Eight weeks ago I concluded my 16th contract, yes, I have been contracting for a while, over ten years so far.
I enjoy contracting; I continually meet new people; additionally, by moving around, I have been fortunate enough to be exposed to numerous business domains, frameworks and tools.
We can’t ignore the elephant in the room, contracting pays well, especially when you have over 20 years of experience.
In April, my Wife had our second child, Niall. When we had our first child, we realised that the best way to provide the support my Wife needed was to take time off, there were so many positives with me providing the support rather than getting in professional help. Well, with Niall, we are going to do the same thing, I’m going to take at least a year off, primarily to help my Wife raise our brand-new son, secondly, to try and get the Costs to Expect service off the ground.
Costs to Expect is a project I had been considering for a while, during the summer I released the first version of the API; I plan to develop the MVP of the service during my time off.
Twelve months is not as long as you think, especially when you are a single developer. I’ve used Pivotal Tracker for years; it has become scarily accurate at predicting what I will be able to accomplish during a two-week sprint. I usually have two or three sprints worth of work in my backlog, according to Pivotal, it is going to be quite difficult to get enough of the service ready in 12 months, hopefully, if I plan well, I should be able to do it.
As I have mentioned before, I’m lucky enough to be able to take time off during the year to work on my projects, every time I take on a new contract my schedule goes out of whack.
When I’m not contracting, outside of real life commitments, I try to dedicate as many as 30hrs per week to work on my projects, when I’m contracting that isn’t possible, a 40hr week with travel doesn’t leave much free time.
The last two weeks have been an adjustment, I managed to log 5.5hrs the first week and 7.5hrs the second week, I’m on track for 10hrs this week.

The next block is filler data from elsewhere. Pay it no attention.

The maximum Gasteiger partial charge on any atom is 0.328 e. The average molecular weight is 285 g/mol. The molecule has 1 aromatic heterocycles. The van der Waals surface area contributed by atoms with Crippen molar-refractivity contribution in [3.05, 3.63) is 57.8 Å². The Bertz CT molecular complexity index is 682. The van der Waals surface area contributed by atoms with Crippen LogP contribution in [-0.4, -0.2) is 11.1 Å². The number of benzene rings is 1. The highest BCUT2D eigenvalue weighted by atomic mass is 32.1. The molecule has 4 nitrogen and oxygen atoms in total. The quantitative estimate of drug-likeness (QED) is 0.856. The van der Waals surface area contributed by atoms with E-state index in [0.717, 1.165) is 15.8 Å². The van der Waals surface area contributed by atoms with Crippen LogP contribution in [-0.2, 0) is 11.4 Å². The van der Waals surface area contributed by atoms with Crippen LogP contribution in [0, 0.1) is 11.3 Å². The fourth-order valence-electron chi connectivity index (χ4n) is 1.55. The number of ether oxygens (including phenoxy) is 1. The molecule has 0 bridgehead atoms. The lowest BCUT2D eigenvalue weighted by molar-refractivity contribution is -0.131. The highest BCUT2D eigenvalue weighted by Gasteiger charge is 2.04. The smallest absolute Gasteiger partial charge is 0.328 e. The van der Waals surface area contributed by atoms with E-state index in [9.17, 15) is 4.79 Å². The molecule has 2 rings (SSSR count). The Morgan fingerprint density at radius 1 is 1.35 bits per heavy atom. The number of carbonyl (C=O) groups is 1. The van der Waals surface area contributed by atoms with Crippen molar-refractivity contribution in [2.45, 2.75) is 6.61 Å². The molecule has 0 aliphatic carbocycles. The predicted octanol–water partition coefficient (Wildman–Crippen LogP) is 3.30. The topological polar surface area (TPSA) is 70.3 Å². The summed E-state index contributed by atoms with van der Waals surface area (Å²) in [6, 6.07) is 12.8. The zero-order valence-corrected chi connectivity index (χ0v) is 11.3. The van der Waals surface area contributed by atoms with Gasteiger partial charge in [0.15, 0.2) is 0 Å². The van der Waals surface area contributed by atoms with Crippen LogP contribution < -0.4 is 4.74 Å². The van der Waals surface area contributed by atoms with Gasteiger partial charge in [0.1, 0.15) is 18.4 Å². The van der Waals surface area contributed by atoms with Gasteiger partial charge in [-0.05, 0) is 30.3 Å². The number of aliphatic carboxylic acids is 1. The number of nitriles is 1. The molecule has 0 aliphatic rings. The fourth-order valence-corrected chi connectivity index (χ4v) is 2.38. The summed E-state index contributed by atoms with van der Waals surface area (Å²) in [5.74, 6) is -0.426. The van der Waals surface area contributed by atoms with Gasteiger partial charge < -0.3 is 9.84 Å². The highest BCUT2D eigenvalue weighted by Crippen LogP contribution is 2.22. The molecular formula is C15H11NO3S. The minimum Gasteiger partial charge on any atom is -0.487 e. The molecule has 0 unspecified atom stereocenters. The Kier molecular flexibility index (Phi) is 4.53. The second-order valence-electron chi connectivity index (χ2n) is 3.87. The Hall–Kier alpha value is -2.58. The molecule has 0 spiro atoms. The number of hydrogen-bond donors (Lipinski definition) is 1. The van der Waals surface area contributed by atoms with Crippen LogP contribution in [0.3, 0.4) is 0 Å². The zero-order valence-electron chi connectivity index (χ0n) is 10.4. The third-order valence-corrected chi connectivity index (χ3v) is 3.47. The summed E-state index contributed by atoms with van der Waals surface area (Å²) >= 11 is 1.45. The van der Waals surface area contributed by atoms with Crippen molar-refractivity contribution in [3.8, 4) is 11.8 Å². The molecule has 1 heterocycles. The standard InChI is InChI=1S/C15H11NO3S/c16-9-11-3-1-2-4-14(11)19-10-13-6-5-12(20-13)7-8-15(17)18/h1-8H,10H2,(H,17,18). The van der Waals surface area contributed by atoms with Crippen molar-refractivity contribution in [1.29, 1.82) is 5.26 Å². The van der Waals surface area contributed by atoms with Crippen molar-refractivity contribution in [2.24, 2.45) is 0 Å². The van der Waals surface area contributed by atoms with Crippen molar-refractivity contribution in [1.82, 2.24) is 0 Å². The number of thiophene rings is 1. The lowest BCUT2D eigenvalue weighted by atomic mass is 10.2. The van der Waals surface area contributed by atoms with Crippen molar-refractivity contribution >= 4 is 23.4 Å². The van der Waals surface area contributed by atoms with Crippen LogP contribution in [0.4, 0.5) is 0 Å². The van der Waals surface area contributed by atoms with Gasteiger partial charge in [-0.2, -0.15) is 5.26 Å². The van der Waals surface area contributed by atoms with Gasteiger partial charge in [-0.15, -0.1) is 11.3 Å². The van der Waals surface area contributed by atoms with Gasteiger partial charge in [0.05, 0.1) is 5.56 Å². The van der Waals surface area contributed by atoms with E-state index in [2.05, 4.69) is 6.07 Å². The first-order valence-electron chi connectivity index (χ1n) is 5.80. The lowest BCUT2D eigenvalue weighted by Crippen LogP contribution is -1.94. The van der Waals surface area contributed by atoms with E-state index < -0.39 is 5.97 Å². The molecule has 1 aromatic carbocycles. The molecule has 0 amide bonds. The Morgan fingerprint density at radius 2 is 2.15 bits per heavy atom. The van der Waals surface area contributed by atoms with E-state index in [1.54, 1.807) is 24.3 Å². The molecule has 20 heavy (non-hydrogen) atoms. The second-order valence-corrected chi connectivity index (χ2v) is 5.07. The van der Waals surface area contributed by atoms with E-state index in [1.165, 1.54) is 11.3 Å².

Is this a real problem, no, the first world called and wants a tissue, the issue is expectations, during my summer off I steamed through my work, with reality hitting, productivity takes a nosedive. Eventually, Pivotal Tracker will update to show more accurate completion times; once I’m three sprints in, until then, it is frustrating looking at completion dates that are optimistic.
Why am I blogging about this? As the site byline says, I was musing.
I treated myself to a little time off after my contract ended, I’m back now and have a few minor updates.
There are new releases for two of my packages, v0.60 of the Zend view helper library and v1.04.1 of the Zend view helper code completion library. The view helper library now has initial support for the following Bootstrap 4 components;
- Bootstrap 4 Badge component
- Bootstrap 4 Button component
- Bootstrap 4 Card component
- Bootstrap 4 Jumbotron component
- Bootstrap 4 Navbar component (lite)
- Bootstrap 4 Progress bar component
- Bootstrap 4 Multiple progress bar component
In the last week, I released two new single page sites, Transmute Coffee and Professional Coding: What to expect?, both are mere placeholders for now but will gain additional content soon ™.
I’ve taken the majority of the last two years off work to help my wife raise our new son and also work on my own project, Dlayer.com.
Dlayer is not yet ready for promotion but it has improved massively between July 2013 and today, I would have loved to get more done in the time I had but how does the Lennon quote go, “Life is what happens while you are making other plans”.
When CodeSpaces went out of business, like a lot of other people, I lost some stuff, in my case it was just the SVN history for Dlayer but it was still data that I valued and because of the loss I can only look back at Dlayer’s near past.
When I return to work I am going to add a sub domain to Dlayer.com showing the before and now, mainly for my own purposes but if interested people can see how much it has evolved over time whilst still being very recognisable as Dlayer.
At the moment I am not sure how far back I can go, hopefully two or three years, I have a year of history on GitHub and I made manual backups occasionally by doing an SVN export.
I always enjoy going back to contracting, meeting new people, picking up new ideas, tackling a new problem and generally just working with peers, always something new to learn and you never know where it will come from.